Impact of the January 2012 solar proton event on polar mesospheric clouds

AMS Citation:
Bardeen, C. G., D. R. Marsh, C. H. Jackman, M. E. Hervig, and C. E. Randall, 2016: Impact of the January 2012 solar proton event on polar mesospheric clouds. Journal of Geophysical Research: Atmospheres, 121, 9165-9173, doi:10.1002/2016JD024820.
Date:2016-08-16
Resource Type:article
Title:Impact of the January 2012 solar proton event on polar mesospheric clouds
Abstract: We use data from the Aeronomy of Ice in the Mesosphere mission and simulations using the Whole Atmosphere Community Climate Model to determine the impact of the 23-30 January 2012 solar proton event (SPE) on polar mesospheric clouds (PMCs) and mesospheric water vapor. We see a small heating and loss of ice mass on 26 January that is consistent with prior results but is not statistically significant. We also find a previously unreported but statistically significant similar to 10% increase in ice mass and in water vapor in the sublimation area in the model that occurs in the 7 to 14days following the start of the event. The magnitude of the response to the January 2012 SPE is small compared to other sources of variability like gravity waves and planetary waves; however, sensitivity tests suggest that with larger SPEs this delayed increase in ice mass will increase, while there is little change in the loss of ice mass early in the event. The PMC response to SPEs in models is dependent on the gravity wave parameterization, and temperature anomalies from SPEs may be useful in evaluating and tuning gravity wave parameterizations.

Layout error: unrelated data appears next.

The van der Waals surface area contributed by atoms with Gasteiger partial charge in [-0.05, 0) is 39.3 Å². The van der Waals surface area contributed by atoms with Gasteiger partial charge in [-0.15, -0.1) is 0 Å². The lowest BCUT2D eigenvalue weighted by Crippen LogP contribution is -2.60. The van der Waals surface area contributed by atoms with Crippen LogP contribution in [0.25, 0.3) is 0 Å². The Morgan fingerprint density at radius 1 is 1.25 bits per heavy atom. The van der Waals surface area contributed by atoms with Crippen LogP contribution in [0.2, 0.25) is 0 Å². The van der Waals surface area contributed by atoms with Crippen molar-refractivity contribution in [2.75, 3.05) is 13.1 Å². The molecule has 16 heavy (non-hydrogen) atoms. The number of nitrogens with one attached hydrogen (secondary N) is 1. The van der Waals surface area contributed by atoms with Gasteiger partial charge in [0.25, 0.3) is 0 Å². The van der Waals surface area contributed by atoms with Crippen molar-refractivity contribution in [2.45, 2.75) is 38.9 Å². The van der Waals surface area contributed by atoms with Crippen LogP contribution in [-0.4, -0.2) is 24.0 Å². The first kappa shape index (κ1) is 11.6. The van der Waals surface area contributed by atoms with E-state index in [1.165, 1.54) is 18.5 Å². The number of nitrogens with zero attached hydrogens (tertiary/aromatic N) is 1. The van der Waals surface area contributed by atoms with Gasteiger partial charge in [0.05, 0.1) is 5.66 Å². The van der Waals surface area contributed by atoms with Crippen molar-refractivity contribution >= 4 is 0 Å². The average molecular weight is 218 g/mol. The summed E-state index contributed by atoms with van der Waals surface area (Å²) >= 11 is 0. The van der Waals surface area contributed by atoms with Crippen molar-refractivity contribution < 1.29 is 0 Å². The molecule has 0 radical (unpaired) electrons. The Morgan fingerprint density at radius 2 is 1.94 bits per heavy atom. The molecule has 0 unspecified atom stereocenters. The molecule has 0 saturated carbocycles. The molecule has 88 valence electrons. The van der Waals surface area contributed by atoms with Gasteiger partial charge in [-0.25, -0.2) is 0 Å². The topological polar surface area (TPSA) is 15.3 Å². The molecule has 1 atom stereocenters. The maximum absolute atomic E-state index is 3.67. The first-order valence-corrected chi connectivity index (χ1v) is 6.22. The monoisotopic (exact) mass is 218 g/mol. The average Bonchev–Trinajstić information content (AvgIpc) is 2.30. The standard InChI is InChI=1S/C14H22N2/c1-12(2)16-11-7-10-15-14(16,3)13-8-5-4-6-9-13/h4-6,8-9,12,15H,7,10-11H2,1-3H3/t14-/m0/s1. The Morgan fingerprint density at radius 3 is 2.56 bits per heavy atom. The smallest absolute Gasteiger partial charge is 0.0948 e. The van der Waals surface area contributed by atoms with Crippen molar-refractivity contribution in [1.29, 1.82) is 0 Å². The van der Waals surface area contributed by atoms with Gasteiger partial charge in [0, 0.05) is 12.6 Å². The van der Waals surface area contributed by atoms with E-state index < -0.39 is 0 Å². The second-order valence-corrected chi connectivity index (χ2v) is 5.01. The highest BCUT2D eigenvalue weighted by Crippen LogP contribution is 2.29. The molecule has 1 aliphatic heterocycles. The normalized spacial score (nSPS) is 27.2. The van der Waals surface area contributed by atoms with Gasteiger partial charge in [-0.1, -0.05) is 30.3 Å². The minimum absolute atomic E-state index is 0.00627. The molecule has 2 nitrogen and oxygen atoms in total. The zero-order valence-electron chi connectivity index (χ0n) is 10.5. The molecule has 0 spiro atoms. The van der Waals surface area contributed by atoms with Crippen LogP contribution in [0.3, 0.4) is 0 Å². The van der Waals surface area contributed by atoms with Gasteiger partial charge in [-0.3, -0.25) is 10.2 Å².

Peer Review:Refereed
Copyright Information:Copyright 2016 American Geophysical Union.
OpenSky citable URL: ark:/85065/d75q4xsx
Publisher's Version: 10.1002/2016JD024820
Author(s):
  • Charles G. Bardeen - NCAR/UCAR
  • Daniel R. Marsh - NCAR/UCAR
  • C. H. Jackman
  • M. E. Hervig
  • C. E. Randall
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